Those expecting another Firewind record from Gus G will find themselves surprised by “I am the Fire.” The titular musician has said at length that for this, his first solo record, he wanted to defy expectation and shirk convention. While another guitar virtuoso, Jake E. Lee, released an album recently trying to prove he was still in the mold, Gus G is trying to break out of it. “I am the Fire” is Gus G’s personal release: his chance to write songs that feel good to him, regardless of how much discretion they do or do not require.
Blue and Gold, the power quartet from New York City, follows a simple and time-tested formula. Write songs people like. That probably sounds shallow, but it’s an axiom that is all too often forgotten, particularly amidst the image maintenance and minutia of independent music.
Let’s start at the top – the first thing that attracted me to Dark Forest’s new record “The Awakening” was the cover art. I was pretty sure I had seen that cover on a ‘Magic: The Gathering’ card, definitely green, probably an enchantment. Anyway, while that’s obviously the least important aspect of Dark Forest’s new effort, it does speak to the continuing power of cover art, even during this new digital age.
It's a fairly rare day as a music reviewer when you can be effusive in priase of something you don't totally understand, and rarer still when that statement is reflexive - that the not understanding is part of why you are being effusive. So it is with this wonderful mystery known as Destrage.
This video has been making the rounds since yesterday, and at first I thought it was nothing, but the more I see it, the more hypnotic it becomes. So what is it? Well, it's a J-pop song...but also a death metal song. It's by three girls who aren't legal age, and it appears to be about the joy of eating chocolate. Oh, and their band dresses up like skeletons.
…and so the thrash revival rolls on. Next up in the batter’s box is Hirax, the Southern California band originally formed in 1982 in the shadow of other SoCal acts like Metallica and Slayer. Through the ins and outs and machinations of a musical career, there have only been two constants in the extended history of Hirax – thrash and founding lead singer Katon W. De Pena. So what makes Hirax stand out? Well, they’ve got a thick and crunchy guitar sound, a badass attitude and a singer who looks a little like Tim Meadows. Let’s get to work.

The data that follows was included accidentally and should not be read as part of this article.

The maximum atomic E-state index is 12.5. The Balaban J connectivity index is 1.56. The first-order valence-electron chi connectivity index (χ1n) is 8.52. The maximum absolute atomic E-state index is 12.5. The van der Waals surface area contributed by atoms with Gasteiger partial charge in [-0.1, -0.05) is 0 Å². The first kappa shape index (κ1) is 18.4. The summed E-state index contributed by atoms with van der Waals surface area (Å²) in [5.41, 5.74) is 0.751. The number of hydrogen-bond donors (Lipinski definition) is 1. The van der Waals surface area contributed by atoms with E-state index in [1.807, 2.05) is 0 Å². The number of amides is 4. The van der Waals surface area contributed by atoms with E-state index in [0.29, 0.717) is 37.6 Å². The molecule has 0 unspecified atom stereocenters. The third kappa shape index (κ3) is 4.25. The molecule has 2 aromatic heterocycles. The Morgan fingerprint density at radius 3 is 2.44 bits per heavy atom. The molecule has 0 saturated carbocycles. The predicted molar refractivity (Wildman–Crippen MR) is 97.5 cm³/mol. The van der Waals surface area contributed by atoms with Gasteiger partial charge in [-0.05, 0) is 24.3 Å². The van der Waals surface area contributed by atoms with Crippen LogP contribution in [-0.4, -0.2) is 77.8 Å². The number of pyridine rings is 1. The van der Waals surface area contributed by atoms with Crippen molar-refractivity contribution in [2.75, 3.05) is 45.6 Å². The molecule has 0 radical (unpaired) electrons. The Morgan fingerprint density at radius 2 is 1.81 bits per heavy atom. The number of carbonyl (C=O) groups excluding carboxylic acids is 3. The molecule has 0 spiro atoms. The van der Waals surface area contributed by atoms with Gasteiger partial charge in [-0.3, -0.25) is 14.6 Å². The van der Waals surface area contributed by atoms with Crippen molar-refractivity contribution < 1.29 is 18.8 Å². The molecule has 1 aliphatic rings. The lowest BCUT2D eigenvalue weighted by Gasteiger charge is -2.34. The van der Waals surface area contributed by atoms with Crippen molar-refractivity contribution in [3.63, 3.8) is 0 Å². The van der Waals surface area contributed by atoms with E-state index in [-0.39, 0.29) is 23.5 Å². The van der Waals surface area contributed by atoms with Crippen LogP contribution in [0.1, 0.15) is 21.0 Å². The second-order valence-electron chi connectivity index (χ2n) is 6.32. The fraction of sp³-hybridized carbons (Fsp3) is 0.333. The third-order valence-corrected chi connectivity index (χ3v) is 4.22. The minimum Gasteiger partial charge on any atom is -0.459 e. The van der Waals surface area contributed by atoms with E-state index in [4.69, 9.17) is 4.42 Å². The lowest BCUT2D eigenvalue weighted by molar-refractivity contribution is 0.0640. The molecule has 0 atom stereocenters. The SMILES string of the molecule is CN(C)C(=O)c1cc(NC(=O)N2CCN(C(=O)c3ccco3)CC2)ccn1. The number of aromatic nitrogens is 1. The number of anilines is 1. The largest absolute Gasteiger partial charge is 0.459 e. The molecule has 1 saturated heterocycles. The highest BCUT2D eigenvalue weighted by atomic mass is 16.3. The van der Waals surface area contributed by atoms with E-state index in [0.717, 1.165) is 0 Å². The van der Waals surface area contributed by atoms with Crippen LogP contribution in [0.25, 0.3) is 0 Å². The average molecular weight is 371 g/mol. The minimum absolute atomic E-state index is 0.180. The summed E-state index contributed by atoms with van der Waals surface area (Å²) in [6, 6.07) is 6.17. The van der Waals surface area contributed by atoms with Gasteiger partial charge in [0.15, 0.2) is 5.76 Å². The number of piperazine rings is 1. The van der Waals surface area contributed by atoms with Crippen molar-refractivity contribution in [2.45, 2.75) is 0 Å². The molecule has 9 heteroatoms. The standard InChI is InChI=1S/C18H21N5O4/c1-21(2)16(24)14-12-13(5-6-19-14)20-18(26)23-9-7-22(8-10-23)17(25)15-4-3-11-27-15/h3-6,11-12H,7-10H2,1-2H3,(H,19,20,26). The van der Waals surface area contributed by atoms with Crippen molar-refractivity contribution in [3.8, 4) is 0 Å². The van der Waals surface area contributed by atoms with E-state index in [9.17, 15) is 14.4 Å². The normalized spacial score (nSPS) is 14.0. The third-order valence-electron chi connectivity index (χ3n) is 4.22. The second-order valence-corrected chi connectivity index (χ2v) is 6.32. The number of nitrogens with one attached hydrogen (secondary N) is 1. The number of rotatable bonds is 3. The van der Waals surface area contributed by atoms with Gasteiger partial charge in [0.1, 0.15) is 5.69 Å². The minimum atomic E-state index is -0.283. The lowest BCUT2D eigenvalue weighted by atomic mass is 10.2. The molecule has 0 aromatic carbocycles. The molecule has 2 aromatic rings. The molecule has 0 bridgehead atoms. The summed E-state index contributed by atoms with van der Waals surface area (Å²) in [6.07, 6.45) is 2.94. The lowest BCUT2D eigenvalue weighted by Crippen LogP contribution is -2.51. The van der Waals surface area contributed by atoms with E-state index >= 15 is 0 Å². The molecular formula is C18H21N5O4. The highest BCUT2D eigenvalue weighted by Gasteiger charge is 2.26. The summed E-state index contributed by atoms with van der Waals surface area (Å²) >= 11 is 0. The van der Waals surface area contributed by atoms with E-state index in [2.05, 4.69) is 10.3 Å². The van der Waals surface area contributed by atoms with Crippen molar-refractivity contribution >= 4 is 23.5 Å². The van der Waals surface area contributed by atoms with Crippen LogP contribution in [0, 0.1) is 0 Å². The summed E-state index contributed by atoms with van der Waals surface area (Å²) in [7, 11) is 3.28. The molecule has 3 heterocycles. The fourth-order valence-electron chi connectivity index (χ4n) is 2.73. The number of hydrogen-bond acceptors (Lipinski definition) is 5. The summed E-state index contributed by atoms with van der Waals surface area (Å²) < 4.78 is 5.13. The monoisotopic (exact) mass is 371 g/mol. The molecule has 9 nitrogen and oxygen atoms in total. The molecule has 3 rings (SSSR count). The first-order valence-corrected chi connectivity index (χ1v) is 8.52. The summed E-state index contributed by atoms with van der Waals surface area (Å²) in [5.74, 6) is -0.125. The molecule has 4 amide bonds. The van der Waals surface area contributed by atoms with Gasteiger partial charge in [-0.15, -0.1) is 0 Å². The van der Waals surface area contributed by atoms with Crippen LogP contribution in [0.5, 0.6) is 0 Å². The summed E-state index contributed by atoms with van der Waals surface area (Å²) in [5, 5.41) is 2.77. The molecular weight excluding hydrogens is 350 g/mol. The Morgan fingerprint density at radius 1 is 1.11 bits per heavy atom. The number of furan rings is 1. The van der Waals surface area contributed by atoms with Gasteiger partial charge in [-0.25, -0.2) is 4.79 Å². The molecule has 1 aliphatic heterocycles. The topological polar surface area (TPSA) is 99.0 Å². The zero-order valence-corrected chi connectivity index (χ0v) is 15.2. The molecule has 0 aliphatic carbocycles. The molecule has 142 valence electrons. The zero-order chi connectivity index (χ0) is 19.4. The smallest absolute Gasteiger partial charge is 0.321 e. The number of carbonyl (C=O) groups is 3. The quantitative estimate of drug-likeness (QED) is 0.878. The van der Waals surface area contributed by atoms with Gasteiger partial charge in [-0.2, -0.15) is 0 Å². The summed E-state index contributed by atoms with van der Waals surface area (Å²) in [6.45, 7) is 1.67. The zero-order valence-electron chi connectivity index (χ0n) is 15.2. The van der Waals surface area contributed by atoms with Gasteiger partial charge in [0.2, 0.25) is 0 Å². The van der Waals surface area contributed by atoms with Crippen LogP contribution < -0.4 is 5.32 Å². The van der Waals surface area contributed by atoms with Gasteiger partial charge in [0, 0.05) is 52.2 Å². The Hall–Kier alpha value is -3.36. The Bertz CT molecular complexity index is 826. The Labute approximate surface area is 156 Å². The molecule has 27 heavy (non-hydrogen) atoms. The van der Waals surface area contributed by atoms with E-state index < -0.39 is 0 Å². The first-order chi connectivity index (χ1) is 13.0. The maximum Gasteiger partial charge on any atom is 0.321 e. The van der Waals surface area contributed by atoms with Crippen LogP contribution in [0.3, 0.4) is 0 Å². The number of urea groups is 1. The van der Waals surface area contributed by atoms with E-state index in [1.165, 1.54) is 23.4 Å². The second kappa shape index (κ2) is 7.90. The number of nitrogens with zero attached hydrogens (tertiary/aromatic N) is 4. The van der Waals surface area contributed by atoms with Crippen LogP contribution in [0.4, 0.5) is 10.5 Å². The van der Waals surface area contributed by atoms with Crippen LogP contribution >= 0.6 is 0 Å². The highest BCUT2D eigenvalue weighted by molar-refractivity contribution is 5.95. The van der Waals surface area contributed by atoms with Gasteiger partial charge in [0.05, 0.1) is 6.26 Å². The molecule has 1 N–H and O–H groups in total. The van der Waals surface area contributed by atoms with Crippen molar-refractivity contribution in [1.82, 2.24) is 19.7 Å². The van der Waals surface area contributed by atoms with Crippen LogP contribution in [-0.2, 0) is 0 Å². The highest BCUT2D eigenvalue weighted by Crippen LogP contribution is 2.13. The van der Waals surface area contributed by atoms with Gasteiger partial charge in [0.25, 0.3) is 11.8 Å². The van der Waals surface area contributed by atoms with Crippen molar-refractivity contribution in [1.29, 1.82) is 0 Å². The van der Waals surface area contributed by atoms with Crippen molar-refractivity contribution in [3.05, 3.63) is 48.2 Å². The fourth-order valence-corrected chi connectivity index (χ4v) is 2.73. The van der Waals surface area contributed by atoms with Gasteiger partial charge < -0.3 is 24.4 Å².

The common album cycle these days tends to run two or three years. A band composes a selection of music, rehearses it, perfects it, records it, masters it, markets it, releases it, tours on it. Probably twice. Wash, rinse, repeat.
Thus far in the supergroup’s experimental life, Adrenaline Mob has been a frustrating example of the total being mysteriously less than the sum of its parts. Upon hearing their first record “Omerta,” the idea of prog luminaries Russell Allen and Mike Portnoy being able to make downbeat, two-step rock and roll seemed plausible, but incomplete. Logic dictated that the musicians in question must have the know-how to produce this music, so the up-and-down effort had to be a product of not having enough time to gel, or simply not feeling out the songwriting process.
In 1991 in Poland, Behemoth was formed. Capitalizing on the momentum and popularity of Venom and learning from the mistakes of Mayhem, Behemoth became the logical extension of Venom’s musical trend – more expressive, more visceral, darker and dirtier. Behemoth also became the answer to an intellectual question about metal – how far down this path can we go? How scary and vulgar can metal be and still attract an audience? For years, Nergal and his compatriots answered that call and laid claim to the throne of extreme metal in Europe.
At first blush, MaYaN’s new album “Antagonise” seems like an exercise in formulaic death metal with some melodic tangents, not so different from Soilwork, Susperia, Hypocrisy and a million different also-rans. Do yourself a favor; don’t let the first blush be your only consumption of MaYaN. There’s a lot more going on here than the initial impact alludes to.